It's not usual for politicians to admit error.
The "sequester" poses an unnecessary and huge danger, potentially inflicting deep wounds to the economy and to our nation's communities and families.
The sequester is not a hurricane, a tornado, a flood, or some other natural disaster. It is not the collapse of a bridge (though it could result in that). This potentially devastating, self-imposed wound could be eliminated in less than five minutes! All it would take is the political courage to admit a mistake and then agree to its cancellation.
Specifically, the sequester is a series of automatic spending cuts that the last Congress enacted and that the president signed into law. Everyone agrees that cuts of this magnitude will wreak all sorts of undesirable and unnecessary damage -- cost 750,000 jobs, create long lines at airports, make it more difficult to claim earned Social Security benefits, hurt our educational system, make our food less safe, and more.
The sequester idea may have sounded good back in 2011 but is now widely understood to be problematic because unemployment is still very high and there is need to focus on the nation's true priorities (jobs, investment in infrastructure, education and research).
Unfortunately, politicians have backed themselves into a corner and now risk making a different mistake. Instead of cancelling the sequester, some call for the substitution of unpopular cuts to our nation's Social Security, Medicare, and Medicaid systems. Instead of keeping their promise that they will not support changes that take away hard-earned benefits of today's seniors and people with disabilities, they are trying to sneak a cut to Social Security by reducing cost of living adjustments received annually by all current and future Social Security beneficiaries. (Let's state again that the inclusion of Social Security into the deficit debate obscures the fact that by law the program cannot, and indeed does not, add one penny to the debt.)
Our Social Security system enjoys wide support among voters, and we believe that in a democracy, the will of the people should count for something. When polled, Americans across partisan and demographic lines reject cuts to Social Security. Americans are clear and so should we all still be, 'no cuts to our Social Security system and no more cuts to our Social Security Administration.'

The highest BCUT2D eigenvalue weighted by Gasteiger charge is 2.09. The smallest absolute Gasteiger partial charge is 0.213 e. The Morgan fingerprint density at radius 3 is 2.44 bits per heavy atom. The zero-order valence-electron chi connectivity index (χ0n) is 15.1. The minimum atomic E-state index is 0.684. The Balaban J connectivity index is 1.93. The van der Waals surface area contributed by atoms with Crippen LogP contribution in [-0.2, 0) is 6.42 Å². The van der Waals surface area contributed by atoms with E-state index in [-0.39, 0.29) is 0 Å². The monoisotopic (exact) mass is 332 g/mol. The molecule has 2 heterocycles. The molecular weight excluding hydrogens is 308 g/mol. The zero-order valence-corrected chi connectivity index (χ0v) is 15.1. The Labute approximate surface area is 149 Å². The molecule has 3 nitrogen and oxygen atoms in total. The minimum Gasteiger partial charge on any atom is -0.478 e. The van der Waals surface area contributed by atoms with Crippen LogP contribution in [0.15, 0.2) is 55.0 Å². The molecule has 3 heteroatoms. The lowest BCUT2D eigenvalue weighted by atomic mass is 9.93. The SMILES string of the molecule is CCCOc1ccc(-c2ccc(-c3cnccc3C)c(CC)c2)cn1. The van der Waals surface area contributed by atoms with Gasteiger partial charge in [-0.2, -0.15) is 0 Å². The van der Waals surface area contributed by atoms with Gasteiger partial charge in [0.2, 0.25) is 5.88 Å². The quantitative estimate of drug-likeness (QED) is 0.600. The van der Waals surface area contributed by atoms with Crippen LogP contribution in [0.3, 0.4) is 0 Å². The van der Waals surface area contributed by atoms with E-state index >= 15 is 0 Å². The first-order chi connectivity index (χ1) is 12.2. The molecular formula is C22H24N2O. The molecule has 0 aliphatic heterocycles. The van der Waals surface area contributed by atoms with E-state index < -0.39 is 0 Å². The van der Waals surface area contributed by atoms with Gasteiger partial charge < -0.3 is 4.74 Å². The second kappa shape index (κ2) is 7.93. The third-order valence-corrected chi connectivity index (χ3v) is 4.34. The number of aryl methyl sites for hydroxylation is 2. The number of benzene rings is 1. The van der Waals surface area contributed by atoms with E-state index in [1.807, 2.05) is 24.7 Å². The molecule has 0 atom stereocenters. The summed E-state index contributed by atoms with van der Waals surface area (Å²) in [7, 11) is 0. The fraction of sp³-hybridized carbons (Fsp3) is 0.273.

As Social Security Works' new fact sheet points out:
Along with the United States Postal Service and the Internal Revenue Service, the Social Security Administration is the primary place where Americans interact directly with their federal government. In fiscal year 2012, 45 million people visited Social Security field offices and 79 million people called the Social Security 800 number.
The natural instinct is to assume that America's Social Security Administration (SSA) must give a little like everyone else and any cut to a program is a small price to pay in order get our fiscal house in order. The truth is, just as Social Security benefits don't add to the deficit, neither do the costs to administer the program. Those monies too come out of its dedicated revenue. The program currently has a $2.7 trillion surplus and growing!
Notwithstanding that huge surplus, the Social Security Administration has been forced by those who brought us the sequester to spend far less than it needed during the recession. On average, applicants for benefits already wait hours just to register and even longer to talk to a human being, all due to budget cuts. Many of these applicants have arrived at SSA at a particularly vulnerable time in their lives: a tragic loss of a spouse or parent, or a disability or old age that has robbed them of their ability to work. Further budget cuts serve to exacerbate their traumatic experiences.
Instead of focusing on unemployment, the nation is poised to engage in more fiscal showdowns -- and the sequester will be another scene in this very bad horror movie.
The simple solution not being discussed in Washington or beyond the beltway is that Congress could cancel sequestration with the stroke of its legislative pen. Yes, it's that easy.
But sequestration is gathering to be a perfect storm of bad timing and hard-willed attitudes. The news media are only now marrying their coverage of very real cuts with the economic possibilities of longer lines at SSA offices and job layoffs.
Take a moment and sign our petition calling on the White House and Congress to "Vote for the Cancel the Sequester Act of 2013": http://www.signon.org/sign/congress-vote-for-the